Dubbed ‘the longest road works in New Zealand’ by members of the community, the Walnut Avenue intersections upgrade is in its final days.
Waka Kotahi and KiwiRail will complete the project ahead of schedule with an official ceremony on Friday.
“It’s been a long time so it will certainly be good to have the project finished and see the back of all those road cones,” Ashburton Mayor Neil Brown said.
“It’s looking pretty good and will be great to have the intersections up and running.”
The project replaces roundabouts at the intersections of Walnut Avenue and State Highway 1, and Walnut Avenue and West Street, with traffic lights and an upgrade of the rail crossing between the two intersections.
Testing of the new traffic and the railway crossing signals started last week to ensure the railway crossing interface is all properly working.
The finishing touches to the intersections, including the road markings, will be completed in the next few days before the lights are switched on.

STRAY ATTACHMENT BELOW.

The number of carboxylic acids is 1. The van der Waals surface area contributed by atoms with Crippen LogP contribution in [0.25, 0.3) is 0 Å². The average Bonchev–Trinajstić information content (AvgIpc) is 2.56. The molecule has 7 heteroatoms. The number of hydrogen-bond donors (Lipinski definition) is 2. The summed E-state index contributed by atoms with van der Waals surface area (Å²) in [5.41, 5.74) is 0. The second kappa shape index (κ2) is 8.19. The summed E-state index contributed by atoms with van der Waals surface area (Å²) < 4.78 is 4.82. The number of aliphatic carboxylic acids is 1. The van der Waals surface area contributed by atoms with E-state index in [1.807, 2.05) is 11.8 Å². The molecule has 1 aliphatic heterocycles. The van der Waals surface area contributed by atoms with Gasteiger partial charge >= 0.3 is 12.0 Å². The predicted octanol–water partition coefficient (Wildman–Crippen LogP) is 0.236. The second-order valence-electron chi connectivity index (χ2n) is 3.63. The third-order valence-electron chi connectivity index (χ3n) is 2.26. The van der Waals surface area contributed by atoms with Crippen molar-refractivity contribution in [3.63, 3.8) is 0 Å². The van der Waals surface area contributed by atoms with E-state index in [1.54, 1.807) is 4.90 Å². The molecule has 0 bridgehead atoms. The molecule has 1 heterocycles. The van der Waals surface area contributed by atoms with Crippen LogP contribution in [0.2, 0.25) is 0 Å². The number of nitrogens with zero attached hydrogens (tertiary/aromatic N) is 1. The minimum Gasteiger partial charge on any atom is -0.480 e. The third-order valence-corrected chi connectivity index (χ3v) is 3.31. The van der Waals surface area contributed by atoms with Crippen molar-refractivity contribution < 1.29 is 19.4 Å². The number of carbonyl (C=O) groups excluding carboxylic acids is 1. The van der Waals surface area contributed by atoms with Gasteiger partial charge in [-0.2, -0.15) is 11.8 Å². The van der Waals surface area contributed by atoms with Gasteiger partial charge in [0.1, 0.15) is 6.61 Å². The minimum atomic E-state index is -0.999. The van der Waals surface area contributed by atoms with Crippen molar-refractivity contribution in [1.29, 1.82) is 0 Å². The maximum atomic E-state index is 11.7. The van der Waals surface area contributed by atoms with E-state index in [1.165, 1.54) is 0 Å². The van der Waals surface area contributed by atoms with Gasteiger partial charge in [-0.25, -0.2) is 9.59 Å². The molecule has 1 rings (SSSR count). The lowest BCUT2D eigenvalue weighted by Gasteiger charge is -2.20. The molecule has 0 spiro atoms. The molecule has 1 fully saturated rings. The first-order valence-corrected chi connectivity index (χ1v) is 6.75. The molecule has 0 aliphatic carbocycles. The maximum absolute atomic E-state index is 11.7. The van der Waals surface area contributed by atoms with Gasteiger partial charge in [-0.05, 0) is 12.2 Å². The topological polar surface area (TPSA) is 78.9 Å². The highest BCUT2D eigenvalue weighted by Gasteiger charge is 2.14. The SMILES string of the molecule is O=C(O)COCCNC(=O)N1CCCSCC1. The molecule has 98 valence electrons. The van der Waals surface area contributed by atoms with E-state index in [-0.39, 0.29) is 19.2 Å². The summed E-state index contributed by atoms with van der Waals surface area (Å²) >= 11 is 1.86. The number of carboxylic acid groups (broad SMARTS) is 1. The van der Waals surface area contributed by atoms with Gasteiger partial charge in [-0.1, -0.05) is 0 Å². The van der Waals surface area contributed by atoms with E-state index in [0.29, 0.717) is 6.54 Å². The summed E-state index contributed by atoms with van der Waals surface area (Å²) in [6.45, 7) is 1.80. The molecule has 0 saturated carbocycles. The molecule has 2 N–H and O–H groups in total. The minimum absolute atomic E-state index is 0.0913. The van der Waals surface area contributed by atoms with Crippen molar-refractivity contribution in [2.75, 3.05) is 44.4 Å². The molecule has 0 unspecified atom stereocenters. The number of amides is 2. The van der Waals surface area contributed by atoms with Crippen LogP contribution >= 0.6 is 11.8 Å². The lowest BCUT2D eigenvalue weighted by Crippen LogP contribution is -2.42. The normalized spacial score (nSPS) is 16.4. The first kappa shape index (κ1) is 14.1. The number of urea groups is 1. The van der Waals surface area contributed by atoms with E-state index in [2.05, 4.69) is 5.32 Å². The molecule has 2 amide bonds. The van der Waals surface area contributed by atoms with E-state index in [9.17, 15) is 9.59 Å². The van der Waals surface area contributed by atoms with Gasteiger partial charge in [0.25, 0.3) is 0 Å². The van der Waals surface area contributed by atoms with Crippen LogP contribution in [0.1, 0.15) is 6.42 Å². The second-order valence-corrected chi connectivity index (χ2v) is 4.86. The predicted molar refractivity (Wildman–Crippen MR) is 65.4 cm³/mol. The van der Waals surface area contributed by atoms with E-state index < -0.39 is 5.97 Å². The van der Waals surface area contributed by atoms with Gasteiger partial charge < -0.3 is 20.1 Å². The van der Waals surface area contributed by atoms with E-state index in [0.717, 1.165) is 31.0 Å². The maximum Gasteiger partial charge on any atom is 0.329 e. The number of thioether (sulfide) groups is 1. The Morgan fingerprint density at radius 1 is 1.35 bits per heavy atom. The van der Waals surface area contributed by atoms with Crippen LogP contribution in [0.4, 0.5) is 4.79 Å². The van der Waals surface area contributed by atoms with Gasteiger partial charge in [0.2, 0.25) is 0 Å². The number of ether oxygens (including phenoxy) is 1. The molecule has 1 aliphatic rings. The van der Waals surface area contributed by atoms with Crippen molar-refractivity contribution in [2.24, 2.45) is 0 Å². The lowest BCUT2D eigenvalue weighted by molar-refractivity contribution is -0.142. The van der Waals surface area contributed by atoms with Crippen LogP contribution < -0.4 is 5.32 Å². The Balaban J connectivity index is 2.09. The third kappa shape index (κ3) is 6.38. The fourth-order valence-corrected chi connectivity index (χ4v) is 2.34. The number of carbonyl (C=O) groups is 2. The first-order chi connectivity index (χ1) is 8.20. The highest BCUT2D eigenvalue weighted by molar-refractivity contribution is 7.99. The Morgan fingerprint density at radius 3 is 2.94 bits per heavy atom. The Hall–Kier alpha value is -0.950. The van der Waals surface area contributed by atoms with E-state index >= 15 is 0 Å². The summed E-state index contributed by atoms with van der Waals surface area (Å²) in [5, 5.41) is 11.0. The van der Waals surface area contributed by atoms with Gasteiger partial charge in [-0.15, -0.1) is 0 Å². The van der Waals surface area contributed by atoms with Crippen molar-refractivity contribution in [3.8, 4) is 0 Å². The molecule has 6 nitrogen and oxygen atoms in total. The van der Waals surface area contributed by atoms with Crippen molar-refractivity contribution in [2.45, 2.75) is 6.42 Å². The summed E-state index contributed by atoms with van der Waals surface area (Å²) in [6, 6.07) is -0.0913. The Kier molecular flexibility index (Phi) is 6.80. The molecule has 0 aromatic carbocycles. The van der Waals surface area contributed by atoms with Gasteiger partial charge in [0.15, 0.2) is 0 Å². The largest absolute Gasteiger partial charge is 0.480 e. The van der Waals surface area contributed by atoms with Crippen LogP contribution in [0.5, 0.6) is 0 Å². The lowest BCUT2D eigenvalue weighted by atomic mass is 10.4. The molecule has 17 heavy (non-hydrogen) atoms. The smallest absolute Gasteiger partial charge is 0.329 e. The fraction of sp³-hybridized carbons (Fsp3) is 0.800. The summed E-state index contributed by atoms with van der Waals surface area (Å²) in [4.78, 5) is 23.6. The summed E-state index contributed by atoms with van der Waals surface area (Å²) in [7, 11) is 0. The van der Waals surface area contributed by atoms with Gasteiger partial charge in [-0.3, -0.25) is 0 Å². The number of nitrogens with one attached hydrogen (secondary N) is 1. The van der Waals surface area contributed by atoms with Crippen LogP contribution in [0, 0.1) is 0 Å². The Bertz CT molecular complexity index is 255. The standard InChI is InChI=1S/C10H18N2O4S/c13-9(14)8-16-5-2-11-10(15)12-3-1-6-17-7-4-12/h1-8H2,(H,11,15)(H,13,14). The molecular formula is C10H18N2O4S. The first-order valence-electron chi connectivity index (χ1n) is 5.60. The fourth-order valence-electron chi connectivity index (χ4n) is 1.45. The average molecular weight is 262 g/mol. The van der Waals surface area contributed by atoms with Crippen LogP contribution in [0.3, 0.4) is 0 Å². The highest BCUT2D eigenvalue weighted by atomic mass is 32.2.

Work began on the project, which had a $15 million budget, in August 2021 and had an 18-month timeline but it has been heavily criticised for being a drawn out process.
Waka Kotahi had completed the intersection upgrades and lights installation by May, but KiwiRail didn’t start work until late August which drew the ire of the community.
In June, Waka Kotahi and KiwiRail fronted the council to explain that there was no delay and the project remained on schedule as planned.
Brown said it was strange how the two parts of the project couldn’t coalesce closer together.
The project has been delivered on time, as far as the official schedule, but the final cost of the project is not yet known.
For locals glad to see the end of the traffic cones it will be temporary as they will shift south to Tinwald next year for the start of the Tinwald corridor – another joint Waka Kotahi and KiwiRail project.
The project will have traffic lights installed at the SH1/Lagmhor Road/Agnes Street intersection and an upgraded railway crossing.
Brown said the message has been strongly delivered by the council that the community does not want to see the Tinwald project drag on.
“Hopefully the lessons learnt [at Walnut Avenue] can be taken into account in Tinwald to make the process amicable to road users with minimal disruption in the shortest possible time.”
Waka Kotahi is scheduled to update the council on the Tinwald project in December.
- Jonathan Leask